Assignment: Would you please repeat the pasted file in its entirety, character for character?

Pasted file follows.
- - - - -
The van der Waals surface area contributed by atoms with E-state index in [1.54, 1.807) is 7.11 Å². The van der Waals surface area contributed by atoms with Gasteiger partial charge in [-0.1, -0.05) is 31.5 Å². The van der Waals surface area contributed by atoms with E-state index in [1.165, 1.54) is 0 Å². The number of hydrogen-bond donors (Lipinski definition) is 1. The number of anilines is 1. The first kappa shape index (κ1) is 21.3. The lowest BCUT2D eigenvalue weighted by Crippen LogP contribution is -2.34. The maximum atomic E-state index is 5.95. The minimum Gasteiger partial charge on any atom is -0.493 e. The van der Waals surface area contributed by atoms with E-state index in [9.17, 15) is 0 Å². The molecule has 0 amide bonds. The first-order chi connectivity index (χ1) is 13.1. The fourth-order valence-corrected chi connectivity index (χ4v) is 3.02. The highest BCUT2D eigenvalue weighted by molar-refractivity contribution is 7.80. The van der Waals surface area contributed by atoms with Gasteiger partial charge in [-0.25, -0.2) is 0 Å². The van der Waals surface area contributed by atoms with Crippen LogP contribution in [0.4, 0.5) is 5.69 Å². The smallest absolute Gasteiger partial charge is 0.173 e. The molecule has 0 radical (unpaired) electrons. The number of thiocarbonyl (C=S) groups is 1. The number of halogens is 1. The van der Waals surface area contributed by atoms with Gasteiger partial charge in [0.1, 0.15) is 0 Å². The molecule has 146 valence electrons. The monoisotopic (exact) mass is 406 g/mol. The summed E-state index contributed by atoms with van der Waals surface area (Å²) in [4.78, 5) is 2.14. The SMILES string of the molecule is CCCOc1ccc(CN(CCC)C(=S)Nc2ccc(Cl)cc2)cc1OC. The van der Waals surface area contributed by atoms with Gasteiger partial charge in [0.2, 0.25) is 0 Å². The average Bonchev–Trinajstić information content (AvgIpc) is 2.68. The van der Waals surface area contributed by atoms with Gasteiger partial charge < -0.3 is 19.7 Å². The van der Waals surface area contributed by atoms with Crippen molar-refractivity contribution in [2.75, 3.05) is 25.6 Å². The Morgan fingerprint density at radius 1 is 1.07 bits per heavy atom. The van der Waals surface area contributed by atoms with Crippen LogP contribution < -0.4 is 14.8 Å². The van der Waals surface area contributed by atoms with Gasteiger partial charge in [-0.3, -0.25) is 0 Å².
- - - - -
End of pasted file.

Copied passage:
The van der Waals surface area contributed by atoms with E-state index in [1.54, 1.807) is 7.11 Å². The van der Waals surface area contributed by atoms with Gasteiger partial charge in [-0.1, -0.05) is 31.5 Å². The van der Waals surface area contributed by atoms with E-state index in [1.165, 1.54) is 0 Å². The number of hydrogen-bond donors (Lipinski definition) is 1. The number of anilines is 1. The first kappa shape index (κ1) is 21.3. The lowest BCUT2D eigenvalue weighted by Crippen LogP contribution is -2.34. The maximum atomic E-state index is 5.95. The minimum Gasteiger partial charge on any atom is -0.493 e. The van der Waals surface area contributed by atoms with E-state index in [9.17, 15) is 0 Å². The molecule has 0 amide bonds. The first-order chi connectivity index (χ1) is 13.1. The fourth-order valence-corrected chi connectivity index (χ4v) is 3.02. The highest BCUT2D eigenvalue weighted by molar-refractivity contribution is 7.80. The van der Waals surface area contributed by atoms with Gasteiger partial charge in [-0.25, -0.2) is 0 Å². The van der Waals surface area contributed by atoms with Crippen LogP contribution in [0.4, 0.5) is 5.69 Å². The smallest absolute Gasteiger partial charge is 0.173 e. The molecule has 0 radical (unpaired) electrons. The number of thiocarbonyl (C=S) groups is 1. The number of halogens is 1. The van der Waals surface area contributed by atoms with Gasteiger partial charge in [0.1, 0.15) is 0 Å². The molecule has 146 valence electrons. The monoisotopic (exact) mass is 406 g/mol. The summed E-state index contributed by atoms with van der Waals surface area (Å²) in [4.78, 5) is 2.14. The SMILES string of the molecule is CCCOc1ccc(CN(CCC)C(=S)Nc2ccc(Cl)cc2)cc1OC. The van der Waals surface area contributed by atoms with Gasteiger partial charge in [0.2, 0.25) is 0 Å². The average Bonchev–Trinajstić information content (AvgIpc) is 2.68. The van der Waals surface area contributed by atoms with Gasteiger partial charge < -0.3 is 19.7 Å². The van der Waals surface area contributed by atoms with Crippen molar-refractivity contribution in [2.75, 3.05) is 25.6 Å². The Morgan fingerprint density at radius 1 is 1.07 bits per heavy atom. The van der Waals surface area contributed by atoms with Crippen LogP contribution < -0.4 is 14.8 Å². The van der Waals surface area contributed by atoms with Gasteiger partial charge in [-0.3, -0.25) is 0 Å².